Outrage has erupted across the country since Kentucky Attorney General Daniel Cameron announced that officers who killed Breonna Taylor on March 13 would not be held responsible for her death.

Cameron's office, however, announced that ex-detective Brett Hankison would be facing three counts of first-degree wanton endangerment for shooting into a nearby apartment during the raid. 

But now that the charges against Hankison have been revealed, it has become clear that he is only being charged for firing blindly at three white people who were inside one of the apartment's struck with bullets, according to a lawyer for Taylor's family. 

The person occupying the apartment at the time, Chesey Napper, filed a lawsuit in June against the Louisville Metro Police Department, saying that one of the bullets nearly hit a man inside her apartment, according to The Louisville Courier-Journal.

"A bullet that was shot from the defendant police officers' gun flew inches past Cody Etherton's head while he was in the hallway of Chelsey Napper's apartment," her lawsuit said.

Napper was pregnant at the time of the shooting and had a child at home when Hankison's bullets came into her apartment.

"I can’t make it make sense in my head. Wanton endangerment to a neighboring apartment constitutes wanton endangerment to Breonna," attorney Lonita Baker said on Facebook, according to The Louisville Courier Journal.

A lawyer for Taylor's family has since criticized the charges, saying they completely ignored the other apartments that Hankison's bullets entered. 

Attorney Sam Aguiar said the state was only charging Hankison for firing into the home of Napper who is white, and not the home of Taylor's Black neighbors who lived upstairs.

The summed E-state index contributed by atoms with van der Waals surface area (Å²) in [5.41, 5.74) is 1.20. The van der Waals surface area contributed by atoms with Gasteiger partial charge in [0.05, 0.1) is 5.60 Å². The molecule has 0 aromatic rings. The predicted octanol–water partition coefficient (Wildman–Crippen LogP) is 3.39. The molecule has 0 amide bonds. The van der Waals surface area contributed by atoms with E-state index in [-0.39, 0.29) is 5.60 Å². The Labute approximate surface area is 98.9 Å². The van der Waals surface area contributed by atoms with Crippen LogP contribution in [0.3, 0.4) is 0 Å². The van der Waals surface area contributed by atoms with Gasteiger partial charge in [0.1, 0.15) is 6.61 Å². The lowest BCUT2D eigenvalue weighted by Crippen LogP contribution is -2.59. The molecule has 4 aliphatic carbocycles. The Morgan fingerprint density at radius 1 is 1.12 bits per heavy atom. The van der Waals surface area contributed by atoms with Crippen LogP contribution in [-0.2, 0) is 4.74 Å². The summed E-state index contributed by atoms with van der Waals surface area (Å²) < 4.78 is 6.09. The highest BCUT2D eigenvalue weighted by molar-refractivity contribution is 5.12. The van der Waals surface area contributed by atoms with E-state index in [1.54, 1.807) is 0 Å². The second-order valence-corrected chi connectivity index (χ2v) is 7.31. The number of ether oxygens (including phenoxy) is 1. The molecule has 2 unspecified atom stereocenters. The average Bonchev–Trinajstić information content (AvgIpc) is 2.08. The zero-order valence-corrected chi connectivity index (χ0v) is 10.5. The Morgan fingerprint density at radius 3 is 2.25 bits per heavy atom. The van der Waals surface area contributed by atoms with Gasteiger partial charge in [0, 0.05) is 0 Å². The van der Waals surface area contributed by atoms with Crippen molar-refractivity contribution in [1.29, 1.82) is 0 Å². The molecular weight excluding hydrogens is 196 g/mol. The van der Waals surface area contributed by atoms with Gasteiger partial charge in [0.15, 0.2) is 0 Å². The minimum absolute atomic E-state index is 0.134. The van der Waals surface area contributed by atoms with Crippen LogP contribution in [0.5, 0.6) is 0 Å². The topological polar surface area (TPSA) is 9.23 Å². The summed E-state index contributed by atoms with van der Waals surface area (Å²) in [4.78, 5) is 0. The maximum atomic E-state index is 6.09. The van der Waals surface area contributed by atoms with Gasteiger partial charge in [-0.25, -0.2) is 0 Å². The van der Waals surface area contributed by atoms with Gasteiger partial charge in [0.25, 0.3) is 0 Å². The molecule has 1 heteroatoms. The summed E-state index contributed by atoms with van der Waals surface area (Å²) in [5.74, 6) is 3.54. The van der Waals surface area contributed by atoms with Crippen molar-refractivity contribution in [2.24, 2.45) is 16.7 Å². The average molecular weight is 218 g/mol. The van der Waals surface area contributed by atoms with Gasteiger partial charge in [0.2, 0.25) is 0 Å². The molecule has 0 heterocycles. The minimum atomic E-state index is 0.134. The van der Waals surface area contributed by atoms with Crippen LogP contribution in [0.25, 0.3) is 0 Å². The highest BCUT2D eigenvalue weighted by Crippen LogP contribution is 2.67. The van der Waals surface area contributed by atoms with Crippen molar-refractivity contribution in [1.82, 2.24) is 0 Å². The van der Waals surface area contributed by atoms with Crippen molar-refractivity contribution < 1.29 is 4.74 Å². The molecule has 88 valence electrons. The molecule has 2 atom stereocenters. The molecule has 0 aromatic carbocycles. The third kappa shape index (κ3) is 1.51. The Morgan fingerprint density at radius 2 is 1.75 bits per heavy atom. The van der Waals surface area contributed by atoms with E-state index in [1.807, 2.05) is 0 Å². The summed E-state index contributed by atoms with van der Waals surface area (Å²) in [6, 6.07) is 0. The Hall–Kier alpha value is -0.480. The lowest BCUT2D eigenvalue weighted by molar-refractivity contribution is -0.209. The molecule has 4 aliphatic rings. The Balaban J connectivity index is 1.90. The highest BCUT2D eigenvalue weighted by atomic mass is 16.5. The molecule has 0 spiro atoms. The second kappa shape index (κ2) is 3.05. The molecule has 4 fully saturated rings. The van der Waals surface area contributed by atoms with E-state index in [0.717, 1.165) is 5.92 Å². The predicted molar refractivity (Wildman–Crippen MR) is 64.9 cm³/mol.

VICE News got a hold of crime scene photos from that night showing that Hankison's bullets hit the ceiling and entered the apartment above Taylor's, where a Black family lives. 

The story notes that from the crime scene photos, it is clear that the entire apartment was sprayed with bullets and police found bullet holes in almost every wall and even the ceiling.

Aguiar says the couple upstairs is Black and noted the audacity of prosecutors to only file charges based on damage to the apartment the white family occupied.

Each charge carries up to a five-year sentence and Hankison is being held on just a $15,000 bond. 

In a statement, civil rights attorney Ben Crump slammed the charges and said they illustrated the hypocrisy and racism of Kentucky officials.

“If Hankison’s behavior constituted wanton endangerment of the people in the apartments next to hers, then it should also be considered wanton endangerment of Breonna. In fact, it should have been ruled wanton murder," Crump said.

"How ironic and typical that the only charges brought in this case were for shots fired into the apartment of a white neighbor, while no charges were brought for the shots fired into the Black neighbor’s apartment or into Breonna’s residence. This amounts to the most egregious disrespect of Black people, especially Black women, killed by police in America, and it’s indefensible, regardless of how Attorney General Daniel Cameron seeks to justify it," he added.

As Blavity previously
reported, Hankison was fired for his actions that night, with Louisville Metro Police Chief Robert Schroeder writing in his termination letter that he “wantonly and blindly fired 10 shots into the apartment of Breonna Taylor." 

"I find your conduct a shock to the conscience," Schroeder wrote in June. "I am alarmed and stunned you used deadly force in this fashion."